Mentions: PCR has been used to produce overlapping homologous sequences by adding extraneous tag sequences to the gene specific primers [3,12,15]. With such a design, the homologous sequences are limited to the length of the tags. In order to increase the assembly efficiency, we designed the tags to be homologous to the gene specific sequences (Figure 1A). This cross-lapping design allowed us to increase the length of the homologous sequences at each junction as compared to conventional strategies. Besides, other than modifying all the bases in the homologous sequences which increased the cost of primer synthesis, we explored the possibility of decreasing the modification frequency (number of phosphothiodate modification per oligonucleotide) while maintaining a high efficiency of assembly (Figure 2A). Critically, by the use of certain cations, the efficiency of the assembly process was substantially increased and this has enabled the construction of large plasmids from multiple fragments in one step.

Bottom Line: Overexpressions of these constructs revealed the unanticipated inhibitory effects of certain combinations of genes on the production of amorphadiene.Interestingly, the inhibitory effects were correlated to the increase in the accumulation of intracellular methylerythritol cyclodiphosphate (MEC), an intermediate metabolite in the DXP pathway.The overexpression of the iron sulfur cluster operon was found to modestly increase the production of amorphadiene.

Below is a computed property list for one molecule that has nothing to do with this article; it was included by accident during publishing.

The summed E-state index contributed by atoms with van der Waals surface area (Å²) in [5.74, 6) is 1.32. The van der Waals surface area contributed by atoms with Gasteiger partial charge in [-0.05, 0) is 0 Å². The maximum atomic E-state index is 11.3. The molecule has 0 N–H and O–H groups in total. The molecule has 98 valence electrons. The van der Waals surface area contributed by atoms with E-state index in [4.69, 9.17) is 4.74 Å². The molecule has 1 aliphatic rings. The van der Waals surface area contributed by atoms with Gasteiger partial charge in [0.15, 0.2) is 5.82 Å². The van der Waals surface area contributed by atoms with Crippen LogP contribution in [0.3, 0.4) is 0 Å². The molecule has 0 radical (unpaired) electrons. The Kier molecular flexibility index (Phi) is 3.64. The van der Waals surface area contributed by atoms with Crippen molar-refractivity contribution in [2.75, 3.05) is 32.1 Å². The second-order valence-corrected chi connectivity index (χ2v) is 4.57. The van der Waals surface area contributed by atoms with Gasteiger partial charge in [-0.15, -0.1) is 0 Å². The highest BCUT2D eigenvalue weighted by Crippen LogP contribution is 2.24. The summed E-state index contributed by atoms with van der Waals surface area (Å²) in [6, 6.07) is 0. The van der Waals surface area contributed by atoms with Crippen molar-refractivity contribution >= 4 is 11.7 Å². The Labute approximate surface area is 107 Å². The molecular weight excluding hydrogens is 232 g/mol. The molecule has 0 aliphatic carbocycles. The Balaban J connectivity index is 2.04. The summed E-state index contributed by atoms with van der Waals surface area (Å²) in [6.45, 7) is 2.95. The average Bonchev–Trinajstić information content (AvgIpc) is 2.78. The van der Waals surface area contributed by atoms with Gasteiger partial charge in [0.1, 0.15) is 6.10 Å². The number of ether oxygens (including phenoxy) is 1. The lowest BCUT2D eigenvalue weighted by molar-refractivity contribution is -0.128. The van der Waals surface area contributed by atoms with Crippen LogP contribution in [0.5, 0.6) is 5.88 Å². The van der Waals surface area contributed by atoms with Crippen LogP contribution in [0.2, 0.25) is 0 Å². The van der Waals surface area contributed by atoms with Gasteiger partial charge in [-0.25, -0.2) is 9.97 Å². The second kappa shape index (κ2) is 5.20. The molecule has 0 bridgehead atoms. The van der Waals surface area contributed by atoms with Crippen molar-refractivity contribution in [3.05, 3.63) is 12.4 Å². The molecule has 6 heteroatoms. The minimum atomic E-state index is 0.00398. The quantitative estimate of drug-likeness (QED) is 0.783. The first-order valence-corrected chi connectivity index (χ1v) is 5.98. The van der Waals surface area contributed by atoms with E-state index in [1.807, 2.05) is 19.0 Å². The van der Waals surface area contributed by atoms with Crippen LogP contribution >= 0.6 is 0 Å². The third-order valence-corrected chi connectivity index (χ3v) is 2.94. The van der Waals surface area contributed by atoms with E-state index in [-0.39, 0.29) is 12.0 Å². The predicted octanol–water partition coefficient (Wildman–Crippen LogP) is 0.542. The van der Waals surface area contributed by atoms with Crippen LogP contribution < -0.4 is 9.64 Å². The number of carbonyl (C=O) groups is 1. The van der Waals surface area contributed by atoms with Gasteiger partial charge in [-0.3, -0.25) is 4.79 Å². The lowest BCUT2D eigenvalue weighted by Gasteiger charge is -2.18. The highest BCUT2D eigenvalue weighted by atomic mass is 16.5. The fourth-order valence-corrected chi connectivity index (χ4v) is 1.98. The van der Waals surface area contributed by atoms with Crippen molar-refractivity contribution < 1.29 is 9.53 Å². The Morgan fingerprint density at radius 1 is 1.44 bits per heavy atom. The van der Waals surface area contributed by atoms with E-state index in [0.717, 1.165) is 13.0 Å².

View Article: PubMed Central - PubMed

Affiliation: Chemical and Pharmaceutical Engineering, Singapore-MIT Alliance, Singapore, Singapore.

ABSTRACT
The ability to assemble multiple fragments of DNA into a plasmid in a single step is invaluable to studies in metabolic engineering and synthetic biology. Using phosphorothioate chemistry for high efficiency and site specific cleavage of sequences, a novel ligase independent cloning method (cross-lapping in vitro assembly, CLIVA) was systematically and rationally optimized in E. coli. A series of 16 constructs combinatorially expressing genes encoding enzymes in the 1-deoxy-D-xylulose 5-phosphate (DXP) pathway were assembled using multiple DNA modules. A plasmid (21.6 kb) containing 16 pathway genes, was successfully assembled from 7 modules with high efficiency (2.0 x 10(3) cfu/ µg input DNA) within 2 days. Overexpressions of these constructs revealed the unanticipated inhibitory effects of certain combinations of genes on the production of amorphadiene. Interestingly, the inhibitory effects were correlated to the increase in the accumulation of intracellular methylerythritol cyclodiphosphate (MEC), an intermediate metabolite in the DXP pathway. The overexpression of the iron sulfur cluster operon was found to modestly increase the production of amorphadiene. This study demonstrated the utility of CLIVA in the assembly of multiple fragments of DNA into a plasmid which enabled the rapid exploration of biological pathways.

Show MeSH